Unthinkable Series: Here’s What To Do If You Discover a Secret Custody Order Against You
Losing custody of your child or having the court restrict your access is a devastating experience. But it is particularly heartbreaking if you lose that access because of a default custody order. A default custody order is a judge’s decision in favor of one party due to the opposing party’s inaction. In Texas, the family court may grant a default custody order if you fail to answer a custody petition filed against you or you fail to appear in court for custody hearings, and the court may enter that default judgment without you even knowing about it.
If you are trying to reassert your custody rights after discovering that there is a default custody order against you, here’s what you need to know to fight back and win.
How does a custody case begin?
To begin a custody case, the person initiating the claim must serve an original petition and a citation against the other party. The petition states why the person filing for custody is seeking a change to the custody arrangements in their favor. The citation is the court’s formal notification to the other party that they are being sued.
Following receipt of this petition, the other party, or respondent, must file an answer. An answer tells the court that you intend to defend your custody rights and present your perspective on your child’s custody arrangements. Once the parties file their petition and answer with the court, the custody cases begins, and the court will schedule a series of hearings to check on the status of pre-trial matters before scheduling a date for trial.
What is a default judgment?
In Texas, the respondent must file their answer to the custody petition by 10 am on the Monday 20 days after the service of a petition. If the respondent fails to file a written answer within that time frame, the court may issue a default judgment against the respondent and in favor of the person filing the custody petition. This means the court will reduce or terminate your custody rights per the requests made in the petitioner’s court filing.
What can I do if the court issues a default custody order against me?
If the court has entered a default custody order in your case, you’ll want to file a motion to set aside the default judgment and request a new trial as soon as possible. Generally, a respondent must file a motion to set aside a default judgment within 30 days of the date the judge ordered the default judgment. Because you were unaware of the custody case to begin with, you must start the process of filing a motion to set aside the judgment as soon as possible. You may be closer to the 30-day deadline than you realize.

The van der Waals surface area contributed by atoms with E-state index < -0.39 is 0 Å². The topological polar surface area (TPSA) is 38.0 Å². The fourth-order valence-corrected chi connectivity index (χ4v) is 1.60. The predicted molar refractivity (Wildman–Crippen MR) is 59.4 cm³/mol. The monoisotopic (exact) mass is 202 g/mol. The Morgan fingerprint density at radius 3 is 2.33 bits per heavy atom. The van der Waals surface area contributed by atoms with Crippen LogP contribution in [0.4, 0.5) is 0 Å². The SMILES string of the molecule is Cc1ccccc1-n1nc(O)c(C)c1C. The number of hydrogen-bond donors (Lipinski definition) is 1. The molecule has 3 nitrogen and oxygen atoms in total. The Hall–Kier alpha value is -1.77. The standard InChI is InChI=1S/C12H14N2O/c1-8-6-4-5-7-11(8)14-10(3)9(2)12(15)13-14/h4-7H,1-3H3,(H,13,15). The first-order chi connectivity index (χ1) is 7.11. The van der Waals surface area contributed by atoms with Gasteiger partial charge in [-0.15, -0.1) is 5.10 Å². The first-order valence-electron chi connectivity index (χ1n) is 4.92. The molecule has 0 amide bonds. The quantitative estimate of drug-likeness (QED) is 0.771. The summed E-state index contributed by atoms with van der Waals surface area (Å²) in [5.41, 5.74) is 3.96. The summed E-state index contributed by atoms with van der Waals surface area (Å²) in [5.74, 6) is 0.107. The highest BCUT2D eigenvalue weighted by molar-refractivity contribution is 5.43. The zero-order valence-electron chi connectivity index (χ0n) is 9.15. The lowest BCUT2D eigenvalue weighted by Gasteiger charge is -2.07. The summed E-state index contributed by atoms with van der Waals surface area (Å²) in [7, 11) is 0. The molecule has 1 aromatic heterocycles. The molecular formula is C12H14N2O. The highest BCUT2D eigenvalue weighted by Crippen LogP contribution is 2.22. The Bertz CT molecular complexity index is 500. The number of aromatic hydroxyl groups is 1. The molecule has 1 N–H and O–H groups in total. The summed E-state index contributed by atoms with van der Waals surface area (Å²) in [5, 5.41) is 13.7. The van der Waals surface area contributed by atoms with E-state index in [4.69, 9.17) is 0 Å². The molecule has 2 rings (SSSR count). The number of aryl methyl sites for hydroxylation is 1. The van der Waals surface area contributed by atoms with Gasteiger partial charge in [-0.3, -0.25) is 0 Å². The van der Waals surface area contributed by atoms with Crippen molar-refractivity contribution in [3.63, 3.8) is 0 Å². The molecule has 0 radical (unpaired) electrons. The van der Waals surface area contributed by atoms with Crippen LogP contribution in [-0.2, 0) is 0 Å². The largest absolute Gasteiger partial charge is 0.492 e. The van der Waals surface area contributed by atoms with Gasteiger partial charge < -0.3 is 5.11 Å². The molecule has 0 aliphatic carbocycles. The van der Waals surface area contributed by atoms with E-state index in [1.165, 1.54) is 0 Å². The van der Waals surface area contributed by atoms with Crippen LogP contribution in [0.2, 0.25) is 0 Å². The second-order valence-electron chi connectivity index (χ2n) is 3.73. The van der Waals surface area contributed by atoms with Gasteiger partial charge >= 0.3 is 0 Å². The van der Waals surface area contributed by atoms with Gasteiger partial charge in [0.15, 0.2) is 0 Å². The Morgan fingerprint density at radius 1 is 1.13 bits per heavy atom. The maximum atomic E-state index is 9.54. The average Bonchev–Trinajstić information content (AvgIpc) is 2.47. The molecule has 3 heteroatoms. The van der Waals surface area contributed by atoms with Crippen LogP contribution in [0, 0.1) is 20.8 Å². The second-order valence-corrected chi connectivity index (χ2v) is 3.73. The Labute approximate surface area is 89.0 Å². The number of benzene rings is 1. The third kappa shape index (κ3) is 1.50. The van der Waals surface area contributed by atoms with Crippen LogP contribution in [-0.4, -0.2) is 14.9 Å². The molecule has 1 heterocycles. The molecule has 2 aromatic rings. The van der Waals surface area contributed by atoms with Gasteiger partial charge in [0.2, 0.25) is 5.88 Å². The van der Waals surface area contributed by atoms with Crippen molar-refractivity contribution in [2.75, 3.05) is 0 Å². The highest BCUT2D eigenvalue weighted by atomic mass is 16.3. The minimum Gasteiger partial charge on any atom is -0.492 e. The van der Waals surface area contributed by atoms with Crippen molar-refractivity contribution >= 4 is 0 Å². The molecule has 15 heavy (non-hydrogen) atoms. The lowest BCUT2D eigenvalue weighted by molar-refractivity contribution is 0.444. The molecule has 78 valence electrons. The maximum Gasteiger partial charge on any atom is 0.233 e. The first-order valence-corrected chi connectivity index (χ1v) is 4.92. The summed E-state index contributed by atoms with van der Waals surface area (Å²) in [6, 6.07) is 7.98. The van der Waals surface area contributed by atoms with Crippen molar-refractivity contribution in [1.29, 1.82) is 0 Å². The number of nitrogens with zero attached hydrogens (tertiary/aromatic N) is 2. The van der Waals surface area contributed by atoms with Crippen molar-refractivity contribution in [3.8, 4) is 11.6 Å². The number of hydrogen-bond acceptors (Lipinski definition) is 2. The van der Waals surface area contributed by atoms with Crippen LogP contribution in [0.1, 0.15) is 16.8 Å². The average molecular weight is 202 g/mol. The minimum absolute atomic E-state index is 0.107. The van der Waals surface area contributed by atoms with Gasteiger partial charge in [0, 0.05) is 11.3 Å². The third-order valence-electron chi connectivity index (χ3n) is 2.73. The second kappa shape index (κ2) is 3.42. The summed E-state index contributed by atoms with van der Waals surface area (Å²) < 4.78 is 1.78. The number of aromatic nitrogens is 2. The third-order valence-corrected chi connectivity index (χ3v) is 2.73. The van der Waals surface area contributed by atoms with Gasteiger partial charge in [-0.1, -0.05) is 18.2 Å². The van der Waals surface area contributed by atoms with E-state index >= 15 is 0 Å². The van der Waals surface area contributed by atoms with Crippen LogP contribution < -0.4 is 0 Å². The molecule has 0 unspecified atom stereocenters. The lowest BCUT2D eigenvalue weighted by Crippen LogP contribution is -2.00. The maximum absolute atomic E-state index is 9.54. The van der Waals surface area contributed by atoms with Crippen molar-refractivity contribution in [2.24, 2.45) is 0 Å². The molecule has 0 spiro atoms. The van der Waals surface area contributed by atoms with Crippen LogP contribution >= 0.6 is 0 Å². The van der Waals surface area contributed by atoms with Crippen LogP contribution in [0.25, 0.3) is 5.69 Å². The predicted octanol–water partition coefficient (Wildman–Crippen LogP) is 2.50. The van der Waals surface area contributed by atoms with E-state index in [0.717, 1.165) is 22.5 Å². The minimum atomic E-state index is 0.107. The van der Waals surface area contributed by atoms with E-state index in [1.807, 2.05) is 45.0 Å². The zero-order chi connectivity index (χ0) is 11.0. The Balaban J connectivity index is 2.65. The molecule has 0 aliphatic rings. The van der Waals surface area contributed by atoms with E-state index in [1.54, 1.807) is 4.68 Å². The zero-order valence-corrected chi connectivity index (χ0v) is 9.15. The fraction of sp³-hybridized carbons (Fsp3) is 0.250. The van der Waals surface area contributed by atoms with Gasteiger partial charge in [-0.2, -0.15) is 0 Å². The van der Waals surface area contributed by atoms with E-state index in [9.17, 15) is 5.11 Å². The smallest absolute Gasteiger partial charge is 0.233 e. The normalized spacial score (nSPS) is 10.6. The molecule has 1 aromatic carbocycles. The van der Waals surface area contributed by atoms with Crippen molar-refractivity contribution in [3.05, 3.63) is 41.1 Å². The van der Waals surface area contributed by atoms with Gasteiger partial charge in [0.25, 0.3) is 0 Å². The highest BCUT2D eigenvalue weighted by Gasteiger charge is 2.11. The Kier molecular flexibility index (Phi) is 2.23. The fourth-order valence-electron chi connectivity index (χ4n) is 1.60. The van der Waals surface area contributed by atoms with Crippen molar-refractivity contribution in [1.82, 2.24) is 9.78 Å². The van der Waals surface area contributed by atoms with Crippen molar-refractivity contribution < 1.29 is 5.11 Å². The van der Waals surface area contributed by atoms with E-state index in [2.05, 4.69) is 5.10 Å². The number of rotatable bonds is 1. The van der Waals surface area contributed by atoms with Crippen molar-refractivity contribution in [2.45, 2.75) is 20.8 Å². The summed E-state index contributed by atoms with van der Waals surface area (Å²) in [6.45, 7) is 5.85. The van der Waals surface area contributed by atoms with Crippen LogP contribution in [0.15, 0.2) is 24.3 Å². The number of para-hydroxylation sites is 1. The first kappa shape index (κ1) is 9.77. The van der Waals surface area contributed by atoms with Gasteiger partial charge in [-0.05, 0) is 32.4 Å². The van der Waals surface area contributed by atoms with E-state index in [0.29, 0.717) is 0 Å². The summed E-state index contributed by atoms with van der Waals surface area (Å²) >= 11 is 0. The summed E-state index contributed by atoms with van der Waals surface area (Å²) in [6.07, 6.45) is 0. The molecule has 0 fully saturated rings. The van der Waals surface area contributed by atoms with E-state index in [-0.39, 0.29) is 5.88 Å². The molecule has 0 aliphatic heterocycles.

What do I need to prove to get the court to set aside the default judgment?
The court will set aside a default judgment for 4 main reasons. They are:
• Defects in the citation,
• Deficiencies in the petition,
• Defects in service of the petition, and
• the Craddock factors.
What do defects in the service of the petition look like?
When someone files a case against you, they have to give you notice of the case in very specific ways. In Texas, those notice methods are limited to service:
• In-person or by certified or registered mail by a constable, sheriff, or private process server;
• By publication in a newspaper, on the state’s citation website, or by posting at the courthouse if they can find you for personal service; or
• Any other means of service set by the judge in your case.
If the petitioner does not serve you using one of these methods, there may be a defect in service that you can use to help overturn the default custody judgment in your case.
What are the Craddock factors, and how are they a defense to a default custody order?
The Craddock factors come from an extraordinarily influential Texas court case titled Craddock v. Sunshine Bus Lines, Inc. In the case, the court found that a defendant is entitled to a new trial if they can demonstrate that:
• Their failure to appear was not intentional or the result of conscious indifference,
• They have a meritorious defense, and
• Granting a new trial will not operate to cause delay or injury to the plaintiff.
When it comes to setting aside a default custody order, showing the court that your failure to appear at a custody hearing or file an answer was accidental and not intentional is vital to turning the tide in your favor.
If you need assistance fighting a defaulting judgment in your custody case, Angela F. Brown and Associates is here to help. Contact us today to schedule a confidential consultation with our law office.
This is the ninth article in our Unthinkable Series. We’ll publish articles about some of the unique custody situations we’ve encountered in our practice with tips to help you overcome similar challenges during the series. Then we’ll host a live Q&A session where you can get your custody questions answered in real-time later in the week. If you have questions about this series or would like to submit a question for our live Q&A, please contact our office here.